7-10 Progress in Nuclear Production of Hydrogen

- Successful Production of Ceramic Sulfuric Acid Decomposer Prototype -

Fig.7-24 Concept of sulfuric acid decomposer (30m 3-H 2/hr class)

Fig.7-24 Concept of sulfuric acid decomposer (30m3-H2/hr class)

Sulfuric acid decomposer vaporizes concentrated sulfuric acid and decomposes it into sulfur trioxide (SO3) and water (H2O). A concept of the sulfuric acid decomposer has been developed that features heat exchanger made of silicone carbide (SiC) that exhibits excellent corrosion resistance in this environment.

Fig.7-25 Prototype

Fig.7-25 Prototype

Prototypes of SiC blocks and the main parts of the decomposer have manufacturing feasibility.

We have been conducting R&D on both the HTGR and the IS process for CO2-emission free production of hydrogen, two key technologies of future potential energy systems that are expected to contribute to national energy security as well as to global environmental protection. The IS process decomposes water to produce hydrogen via thermo-chemical reactions of sulfur and iodine using heat supplied by HTGR.

Development of the chemical processing reactors presents challenges, the most difficult of which is material resistance against the extremely corrosive process chemicals such as sulfuric acid. In the case of the sulfuric acid decomposer, an essential chemical reactor used to vaporize sulfuric acid concentrate and decompose it into sulfur trioxide and water, not only material corrosion resistance but also efficient heat transfer from HTGR-heated helium gas to the sulfuric acid fluid must be considered. This has led to the selection of silicon carbide (SiC) to be the structural material of core heat exchanging unit, since it has superior corrosion resistance and high thermal conductivity. The concept developed for the decomposer (Fig.7-24) consists of a column of stacked multi-hole cylindrical SiC blocks, the structural unit of heat exchanger where sulfuric acid and helium gas flow in separate, adjacent holes. The blocks are secured and connected to metallic components of the decomposer using gaskets, springs, bellows and tie rods. The structure of SiC ceramic block is made simple to facilitate fabrication. The mechanism of a combination of springs, bellows and gaskets secures gas tightness in spite of the large differential thermal expansion between the ceramic and metallic structural elements. The decomposer can be scaled up simply by stacking of more blocks in the column. A prototype of the SiC blocks and of the main components of the decomposer was made as shown in Fig.7-25 and manufacturing feasibility of the structure was confirmed.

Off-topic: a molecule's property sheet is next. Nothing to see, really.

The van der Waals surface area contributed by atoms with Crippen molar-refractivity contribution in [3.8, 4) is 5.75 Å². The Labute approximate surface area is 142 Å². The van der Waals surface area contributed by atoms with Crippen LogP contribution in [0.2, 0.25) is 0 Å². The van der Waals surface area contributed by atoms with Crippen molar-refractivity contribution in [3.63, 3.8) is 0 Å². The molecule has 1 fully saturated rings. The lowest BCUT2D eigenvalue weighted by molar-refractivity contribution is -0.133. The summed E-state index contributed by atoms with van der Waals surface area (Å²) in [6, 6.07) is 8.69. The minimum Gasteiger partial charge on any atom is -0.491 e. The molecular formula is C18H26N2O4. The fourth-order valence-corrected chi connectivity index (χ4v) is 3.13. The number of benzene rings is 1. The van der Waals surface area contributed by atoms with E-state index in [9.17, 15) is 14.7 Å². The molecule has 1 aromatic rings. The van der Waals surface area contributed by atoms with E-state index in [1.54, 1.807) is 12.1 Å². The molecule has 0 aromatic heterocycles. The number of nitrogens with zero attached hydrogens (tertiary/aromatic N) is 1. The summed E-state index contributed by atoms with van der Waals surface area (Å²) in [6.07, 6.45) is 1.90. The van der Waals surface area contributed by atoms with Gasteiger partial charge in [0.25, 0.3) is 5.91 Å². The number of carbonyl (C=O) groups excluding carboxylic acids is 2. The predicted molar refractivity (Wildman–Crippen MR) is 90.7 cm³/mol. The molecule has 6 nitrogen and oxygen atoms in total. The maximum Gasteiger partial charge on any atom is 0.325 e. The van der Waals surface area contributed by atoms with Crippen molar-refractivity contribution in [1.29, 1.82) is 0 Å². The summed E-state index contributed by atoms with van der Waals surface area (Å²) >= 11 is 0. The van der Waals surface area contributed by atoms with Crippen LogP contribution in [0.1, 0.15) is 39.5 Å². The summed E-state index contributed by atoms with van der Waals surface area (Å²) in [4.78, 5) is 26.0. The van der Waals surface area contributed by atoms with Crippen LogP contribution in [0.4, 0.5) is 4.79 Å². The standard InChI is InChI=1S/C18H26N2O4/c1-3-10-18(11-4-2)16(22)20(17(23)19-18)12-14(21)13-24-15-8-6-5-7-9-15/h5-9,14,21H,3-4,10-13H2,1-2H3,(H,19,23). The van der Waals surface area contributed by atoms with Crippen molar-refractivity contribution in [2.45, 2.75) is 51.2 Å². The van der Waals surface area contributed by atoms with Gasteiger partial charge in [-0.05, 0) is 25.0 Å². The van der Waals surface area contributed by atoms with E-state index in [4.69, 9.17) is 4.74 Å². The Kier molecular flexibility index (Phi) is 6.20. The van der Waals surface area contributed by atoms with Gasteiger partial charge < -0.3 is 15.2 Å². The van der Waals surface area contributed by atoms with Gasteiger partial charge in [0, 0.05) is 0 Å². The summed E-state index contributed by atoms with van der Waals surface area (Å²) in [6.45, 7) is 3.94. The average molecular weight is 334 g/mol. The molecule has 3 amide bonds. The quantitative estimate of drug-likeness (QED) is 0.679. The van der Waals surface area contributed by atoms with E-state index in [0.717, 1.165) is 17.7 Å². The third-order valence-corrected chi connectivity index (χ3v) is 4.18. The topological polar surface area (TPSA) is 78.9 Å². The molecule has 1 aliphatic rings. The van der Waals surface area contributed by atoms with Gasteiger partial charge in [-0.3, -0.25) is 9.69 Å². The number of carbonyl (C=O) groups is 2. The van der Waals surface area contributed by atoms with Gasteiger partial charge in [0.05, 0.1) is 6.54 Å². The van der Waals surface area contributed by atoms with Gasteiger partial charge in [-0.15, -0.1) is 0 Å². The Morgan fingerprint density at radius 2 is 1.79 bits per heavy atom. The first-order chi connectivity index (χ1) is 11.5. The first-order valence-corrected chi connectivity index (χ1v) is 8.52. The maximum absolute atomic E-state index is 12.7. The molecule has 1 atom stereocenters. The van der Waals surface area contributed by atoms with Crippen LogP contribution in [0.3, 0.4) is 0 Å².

This achievement will accelerate the R&D on nuclear hydrogen production underway in the world. This technology may also be utilized in chemical industries which handle corrosive chemicals.

The prototype production was entrusted by MEXT to JAEA.


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